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Long Island

Census strives to reach those on LI who haven't responded

Indira Guillen, 33, from Brentwood, left, receives guidance

Indira Guillen, 33, from Brentwood, left, receives guidance on how to fill out the Census from Ludmila Molina, 28, center, community organizer for the nonprofit SEPA Mujer, a Latina immigrant rights group, and Marcia Estrada, 39, an outreach worker, outside the Community Supermarket and Deli In Hampton Bays.   Credit: Randee Daddona

The challenges facing the 2020 census have been unprecedented -- from delays caused by the coronavirus pandemic to controversies in counting immigrants and the current legal battle over when the counting can end.

But for Long Island government, nonprofit and community leaders, their focus remains on one thing: Reaching Long Islanders who haven't yet answered the census questionnaire, whether online, on the phone or through the mail.

People may respond online at my2020census.gov, or call 1-844-330-2020.

"This moving deadline makes it more urgent than ever for people to respond today," Nassau County Executive Laura Curran said of the shifting dates for ending the enumeration.

While Nassau County has led the state in its census self-response rate -- it was 74.2% Wednesday -- the rates in some low-income and minority areas were lower. It was 60% in Roosevelt and 65.9% in a census tract in Hempstead, for example, which means census takers have to go knocking on the doors of those who haven't yet responded.

Curran said the county has worked with community groups at food distribution sites and elsewhere promoting the census. "The push is on, pedal to the metal, to get this done," she said.

Some months ago, the Trump administration said it would end the count Oct. 31 due to the pandemic delays, but then changed course, saying it would end enumeration Sept. 30.

Last week, a federal judge ordered the U.S. Census Bureau to stick to the original Oct. 31 deadline. But this week, Commerce Secretary Wilbur Ross said the count would end Oct. 5, despite the judge's ruling, continuing the court battle to decide the date.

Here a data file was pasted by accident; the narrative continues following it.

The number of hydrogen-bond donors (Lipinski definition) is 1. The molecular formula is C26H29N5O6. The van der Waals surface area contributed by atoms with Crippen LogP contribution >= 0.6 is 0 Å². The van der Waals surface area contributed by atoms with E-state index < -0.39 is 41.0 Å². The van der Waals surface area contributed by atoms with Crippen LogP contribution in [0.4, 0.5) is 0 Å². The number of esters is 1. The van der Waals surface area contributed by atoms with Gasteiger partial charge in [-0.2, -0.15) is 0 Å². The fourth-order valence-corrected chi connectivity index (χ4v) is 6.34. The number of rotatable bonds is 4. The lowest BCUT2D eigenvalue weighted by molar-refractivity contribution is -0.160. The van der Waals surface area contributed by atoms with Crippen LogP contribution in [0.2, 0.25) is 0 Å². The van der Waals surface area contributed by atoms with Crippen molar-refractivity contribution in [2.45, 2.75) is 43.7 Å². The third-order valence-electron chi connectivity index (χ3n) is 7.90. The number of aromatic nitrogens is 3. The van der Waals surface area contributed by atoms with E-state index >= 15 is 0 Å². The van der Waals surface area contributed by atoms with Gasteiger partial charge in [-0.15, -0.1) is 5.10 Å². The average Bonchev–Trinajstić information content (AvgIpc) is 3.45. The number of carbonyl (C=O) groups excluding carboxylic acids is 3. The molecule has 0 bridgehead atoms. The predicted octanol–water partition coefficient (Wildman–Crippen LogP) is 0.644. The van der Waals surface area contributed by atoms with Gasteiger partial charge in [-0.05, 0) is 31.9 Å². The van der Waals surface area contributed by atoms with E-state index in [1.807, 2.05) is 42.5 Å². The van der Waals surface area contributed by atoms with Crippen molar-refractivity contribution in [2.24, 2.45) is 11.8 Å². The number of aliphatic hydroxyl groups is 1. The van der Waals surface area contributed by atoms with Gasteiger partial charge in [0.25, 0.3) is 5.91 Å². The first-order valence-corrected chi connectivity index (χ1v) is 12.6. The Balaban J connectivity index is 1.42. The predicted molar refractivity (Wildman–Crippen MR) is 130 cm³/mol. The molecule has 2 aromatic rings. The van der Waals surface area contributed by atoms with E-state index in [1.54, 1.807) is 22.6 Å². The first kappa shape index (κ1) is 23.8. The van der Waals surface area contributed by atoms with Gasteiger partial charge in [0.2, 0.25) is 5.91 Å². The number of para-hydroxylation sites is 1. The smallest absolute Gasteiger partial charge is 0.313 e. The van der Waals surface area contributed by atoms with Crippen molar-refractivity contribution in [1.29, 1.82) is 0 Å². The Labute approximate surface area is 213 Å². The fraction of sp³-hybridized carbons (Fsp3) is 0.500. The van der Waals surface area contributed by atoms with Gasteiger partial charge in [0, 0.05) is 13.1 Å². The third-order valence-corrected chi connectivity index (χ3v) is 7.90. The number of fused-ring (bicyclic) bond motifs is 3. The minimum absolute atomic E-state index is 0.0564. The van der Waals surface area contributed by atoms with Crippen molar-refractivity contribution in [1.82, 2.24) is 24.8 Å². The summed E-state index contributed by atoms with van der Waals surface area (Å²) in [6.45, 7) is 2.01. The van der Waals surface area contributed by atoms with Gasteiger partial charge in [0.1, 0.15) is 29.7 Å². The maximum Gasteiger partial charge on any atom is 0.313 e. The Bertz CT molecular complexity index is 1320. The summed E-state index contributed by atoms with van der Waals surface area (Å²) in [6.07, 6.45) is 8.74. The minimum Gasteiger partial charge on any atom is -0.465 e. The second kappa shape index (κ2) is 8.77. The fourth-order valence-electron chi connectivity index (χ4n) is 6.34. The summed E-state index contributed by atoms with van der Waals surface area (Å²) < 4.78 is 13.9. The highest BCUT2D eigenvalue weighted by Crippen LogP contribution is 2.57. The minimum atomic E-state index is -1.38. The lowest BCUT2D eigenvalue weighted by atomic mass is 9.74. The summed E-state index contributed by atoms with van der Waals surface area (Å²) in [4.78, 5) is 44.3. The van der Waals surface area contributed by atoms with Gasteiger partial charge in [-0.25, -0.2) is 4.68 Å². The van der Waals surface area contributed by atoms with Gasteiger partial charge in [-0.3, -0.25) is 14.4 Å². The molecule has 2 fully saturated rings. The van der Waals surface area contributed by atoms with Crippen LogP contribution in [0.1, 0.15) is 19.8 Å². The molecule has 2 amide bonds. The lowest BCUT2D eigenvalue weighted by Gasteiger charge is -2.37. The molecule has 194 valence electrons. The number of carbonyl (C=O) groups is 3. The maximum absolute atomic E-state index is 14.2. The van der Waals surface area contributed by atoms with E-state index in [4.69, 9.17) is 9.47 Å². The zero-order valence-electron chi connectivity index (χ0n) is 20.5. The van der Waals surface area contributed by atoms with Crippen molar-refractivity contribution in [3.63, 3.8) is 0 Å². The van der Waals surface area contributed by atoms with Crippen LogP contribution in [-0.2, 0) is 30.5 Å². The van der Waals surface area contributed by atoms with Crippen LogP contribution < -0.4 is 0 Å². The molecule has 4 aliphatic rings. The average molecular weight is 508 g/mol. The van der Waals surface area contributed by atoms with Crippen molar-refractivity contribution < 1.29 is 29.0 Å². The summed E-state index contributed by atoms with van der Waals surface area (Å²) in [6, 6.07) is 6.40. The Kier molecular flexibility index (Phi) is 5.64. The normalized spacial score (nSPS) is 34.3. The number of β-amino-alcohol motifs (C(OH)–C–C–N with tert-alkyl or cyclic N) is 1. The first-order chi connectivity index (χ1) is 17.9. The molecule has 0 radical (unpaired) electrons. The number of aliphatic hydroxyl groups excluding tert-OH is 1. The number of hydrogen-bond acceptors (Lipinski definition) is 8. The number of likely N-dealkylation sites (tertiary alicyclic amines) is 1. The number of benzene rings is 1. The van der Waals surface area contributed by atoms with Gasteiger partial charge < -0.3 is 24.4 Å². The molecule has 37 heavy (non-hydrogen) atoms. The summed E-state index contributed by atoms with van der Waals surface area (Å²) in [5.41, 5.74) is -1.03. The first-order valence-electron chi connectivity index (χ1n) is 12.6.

"This changing date has a significant impact on the community, in terms of its faith in government" and threatens the accuracy and success of the census, said Rebecca Sanin, president and chief executive of the Health and Welfare Council of Long Island, which is coordinating the census efforts by organizations in both counties.

Sanin added, "We need to take all of these assaults and efforts to suppress an accurate count to be motiviated to do everything we can to get every person counted."

The stakes are high, she said.

The census has an impact on the number of seats states get in the House of Representatives, in state legislative redistricting, and the distribution of an estimated $1.5 trillion in federal aid annually to states and municipalities. Many on Long Island, and elsewhere, fear that could be imperiled by a botched count.

"I think we’ve always had that concern as to whether the count will be accurate for Suffolk County," said Deputy County Executive Vanessa Baird-Streeter. "And the continual changing dates and trying to rush the process, we are concerned." Of particular concern was the low self-response rates in several East End towns, which ranged from 32.3% in Shelter Island, and 34.7% in East Hampton, to a high of 61.4% in Riverhead. Suffolk overall had a self-response rate of 67.9% Wednesday.

Baird-Streeter said the "senior census partnership specialist" she often consulted with had been pulled from the county Sept. 25. "So I do know census has reduced personnel in our region."

Baird-Streeter said Suffolk's effort included doing radio public service announcements about the census and text messaging 215,000 households providing links to the census website.

Howard Fienberg, co-director of the Census Project, and vice president of advocacy for Insights Association, a trade group for the marketing research and data analytics industry, said his group was lobbying Congress to grant the bureau more time because accuracy in the census, the once-a-decade count of the nation's population enshrined in the U.S. Constitution, was critical.

"Even in an ordinary census year, you’d expect to find a fair amount of error in the nonresponse follow-up: double counting, people ending up in the wrong place, entire households never counted in the first place," Fienberg said. For a census where the actual counting of people was delayed due to the pandemic, the rush to finish the count and deliver it to the president by Dec. 31 could adversely impact not only redistricting, but data analysis that affects business decisions, he said.

He noted the bureau said that just over 98% of New York's population, as well as the nation's, was counted, "but that doesn’t tell us how accurate the information they collected might be. So anything they can do to extend the deadlines … would give the bureau time to complete not just the count itself but give the proper five months of data review and processing."

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